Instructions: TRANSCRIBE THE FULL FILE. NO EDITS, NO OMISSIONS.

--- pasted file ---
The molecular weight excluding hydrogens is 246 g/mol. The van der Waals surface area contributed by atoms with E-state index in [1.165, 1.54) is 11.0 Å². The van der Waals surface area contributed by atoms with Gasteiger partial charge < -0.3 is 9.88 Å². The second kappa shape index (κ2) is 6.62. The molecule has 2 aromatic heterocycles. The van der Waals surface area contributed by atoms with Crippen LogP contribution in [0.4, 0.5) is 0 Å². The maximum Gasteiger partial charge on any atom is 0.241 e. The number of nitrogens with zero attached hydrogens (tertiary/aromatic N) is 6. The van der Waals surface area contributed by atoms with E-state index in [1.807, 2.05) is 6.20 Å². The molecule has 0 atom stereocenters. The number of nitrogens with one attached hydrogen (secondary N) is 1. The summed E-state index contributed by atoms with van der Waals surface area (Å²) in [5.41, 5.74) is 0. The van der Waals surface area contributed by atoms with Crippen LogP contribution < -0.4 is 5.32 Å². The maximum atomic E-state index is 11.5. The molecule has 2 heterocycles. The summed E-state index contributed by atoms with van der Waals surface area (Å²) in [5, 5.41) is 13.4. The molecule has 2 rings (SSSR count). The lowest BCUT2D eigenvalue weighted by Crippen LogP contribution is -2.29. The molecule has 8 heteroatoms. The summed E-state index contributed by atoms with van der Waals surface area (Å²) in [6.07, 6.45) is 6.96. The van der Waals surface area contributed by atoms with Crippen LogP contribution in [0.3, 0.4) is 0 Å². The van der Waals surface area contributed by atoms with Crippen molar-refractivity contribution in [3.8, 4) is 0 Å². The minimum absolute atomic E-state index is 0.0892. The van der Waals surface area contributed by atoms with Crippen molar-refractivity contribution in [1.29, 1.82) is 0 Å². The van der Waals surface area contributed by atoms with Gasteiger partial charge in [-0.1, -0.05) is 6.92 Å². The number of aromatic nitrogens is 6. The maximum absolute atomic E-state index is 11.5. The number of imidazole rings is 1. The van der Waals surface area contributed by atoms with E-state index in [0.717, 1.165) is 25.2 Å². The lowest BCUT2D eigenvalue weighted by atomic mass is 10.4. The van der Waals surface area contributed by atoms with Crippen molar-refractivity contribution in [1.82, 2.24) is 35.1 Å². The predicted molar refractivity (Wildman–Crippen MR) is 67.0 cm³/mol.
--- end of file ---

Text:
The molecular weight excluding hydrogens is 246 g/mol. The van der Waals surface area contributed by atoms with E-state index in [1.165, 1.54) is 11.0 Å². The van der Waals surface area contributed by atoms with Gasteiger partial charge < -0.3 is 9.88 Å². The second kappa shape index (κ2) is 6.62. The molecule has 2 aromatic heterocycles. The van der Waals surface area contributed by atoms with Crippen LogP contribution in [0.4, 0.5) is 0 Å². The maximum Gasteiger partial charge on any atom is 0.241 e. The number of nitrogens with zero attached hydrogens (tertiary/aromatic N) is 6. The van der Waals surface area contributed by atoms with E-state index in [1.807, 2.05) is 6.20 Å². The molecule has 0 atom stereocenters. The number of nitrogens with one attached hydrogen (secondary N) is 1. The summed E-state index contributed by atoms with van der Waals surface area (Å²) in [5.41, 5.74) is 0. The van der Waals surface area contributed by atoms with Crippen LogP contribution < -0.4 is 5.32 Å². The maximum atomic E-state index is 11.5. The molecule has 2 heterocycles. The summed E-state index contributed by atoms with van der Waals surface area (Å²) in [5, 5.41) is 13.4. The molecule has 2 rings (SSSR count). The lowest BCUT2D eigenvalue weighted by Crippen LogP contribution is -2.29. The molecule has 8 heteroatoms. The summed E-state index contributed by atoms with van der Waals surface area (Å²) in [6.07, 6.45) is 6.96. The van der Waals surface area contributed by atoms with Crippen LogP contribution in [0.3, 0.4) is 0 Å². The van der Waals surface area contributed by atoms with Crippen molar-refractivity contribution in [3.8, 4) is 0 Å². The minimum absolute atomic E-state index is 0.0892. The van der Waals surface area contributed by atoms with Crippen molar-refractivity contribution in [1.29, 1.82) is 0 Å². The van der Waals surface area contributed by atoms with Gasteiger partial charge in [-0.1, -0.05) is 6.92 Å². The number of aromatic nitrogens is 6. The maximum absolute atomic E-state index is 11.5. The number of imidazole rings is 1. The van der Waals surface area contributed by atoms with E-state index in [0.717, 1.165) is 25.2 Å². The lowest BCUT2D eigenvalue weighted by atomic mass is 10.4. The van der Waals surface area contributed by atoms with Crippen molar-refractivity contribution in [1.82, 2.24) is 35.1 Å². The predicted molar refractivity (Wildman–Crippen MR) is 67.0 cm³/mol.